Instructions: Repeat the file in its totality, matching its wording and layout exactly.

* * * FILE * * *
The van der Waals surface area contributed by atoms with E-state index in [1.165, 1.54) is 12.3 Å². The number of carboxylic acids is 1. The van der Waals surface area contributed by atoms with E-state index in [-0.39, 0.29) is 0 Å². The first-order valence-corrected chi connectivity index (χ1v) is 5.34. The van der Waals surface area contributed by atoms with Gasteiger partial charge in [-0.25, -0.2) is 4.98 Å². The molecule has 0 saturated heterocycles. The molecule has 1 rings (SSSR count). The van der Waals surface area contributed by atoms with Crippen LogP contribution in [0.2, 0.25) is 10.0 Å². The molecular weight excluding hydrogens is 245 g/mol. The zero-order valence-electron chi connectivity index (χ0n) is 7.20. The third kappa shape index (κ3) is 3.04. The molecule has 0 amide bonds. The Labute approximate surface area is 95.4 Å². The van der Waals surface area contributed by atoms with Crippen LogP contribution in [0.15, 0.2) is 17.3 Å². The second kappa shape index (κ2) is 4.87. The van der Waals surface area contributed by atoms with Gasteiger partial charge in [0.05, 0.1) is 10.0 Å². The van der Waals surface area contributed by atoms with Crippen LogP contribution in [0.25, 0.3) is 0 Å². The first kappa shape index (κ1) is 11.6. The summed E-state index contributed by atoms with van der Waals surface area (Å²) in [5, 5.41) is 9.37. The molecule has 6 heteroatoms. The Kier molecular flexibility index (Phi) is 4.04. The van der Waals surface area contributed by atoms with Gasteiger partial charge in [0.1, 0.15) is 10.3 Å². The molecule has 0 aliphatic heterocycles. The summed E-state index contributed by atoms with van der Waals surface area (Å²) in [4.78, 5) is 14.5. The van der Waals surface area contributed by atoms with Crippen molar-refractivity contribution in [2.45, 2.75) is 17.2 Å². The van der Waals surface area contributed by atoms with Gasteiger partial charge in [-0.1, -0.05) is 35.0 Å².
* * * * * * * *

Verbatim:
The van der Waals surface area contributed by atoms with E-state index in [1.165, 1.54) is 12.3 Å². The number of carboxylic acids is 1. The van der Waals surface area contributed by atoms with E-state index in [-0.39, 0.29) is 0 Å². The first-order valence-corrected chi connectivity index (χ1v) is 5.34. The van der Waals surface area contributed by atoms with Gasteiger partial charge in [-0.25, -0.2) is 4.98 Å². The molecule has 0 saturated heterocycles. The molecule has 1 rings (SSSR count). The van der Waals surface area contributed by atoms with Crippen LogP contribution in [0.2, 0.25) is 10.0 Å². The molecular weight excluding hydrogens is 245 g/mol. The zero-order valence-electron chi connectivity index (χ0n) is 7.20. The third kappa shape index (κ3) is 3.04. The molecule has 0 amide bonds. The Labute approximate surface area is 95.4 Å². The van der Waals surface area contributed by atoms with Crippen LogP contribution in [0.15, 0.2) is 17.3 Å². The second kappa shape index (κ2) is 4.87. The van der Waals surface area contributed by atoms with Gasteiger partial charge in [0.05, 0.1) is 10.0 Å². The van der Waals surface area contributed by atoms with Crippen LogP contribution in [0.25, 0.3) is 0 Å². The first kappa shape index (κ1) is 11.6. The summed E-state index contributed by atoms with van der Waals surface area (Å²) in [5, 5.41) is 9.37. The molecule has 6 heteroatoms. The Kier molecular flexibility index (Phi) is 4.04. The van der Waals surface area contributed by atoms with Gasteiger partial charge in [0.1, 0.15) is 10.3 Å². The molecule has 0 aliphatic heterocycles. The summed E-state index contributed by atoms with van der Waals surface area (Å²) in [4.78, 5) is 14.5. The van der Waals surface area contributed by atoms with Crippen molar-refractivity contribution in [2.45, 2.75) is 17.2 Å². The van der Waals surface area contributed by atoms with Gasteiger partial charge in [-0.1, -0.05) is 35.0 Å².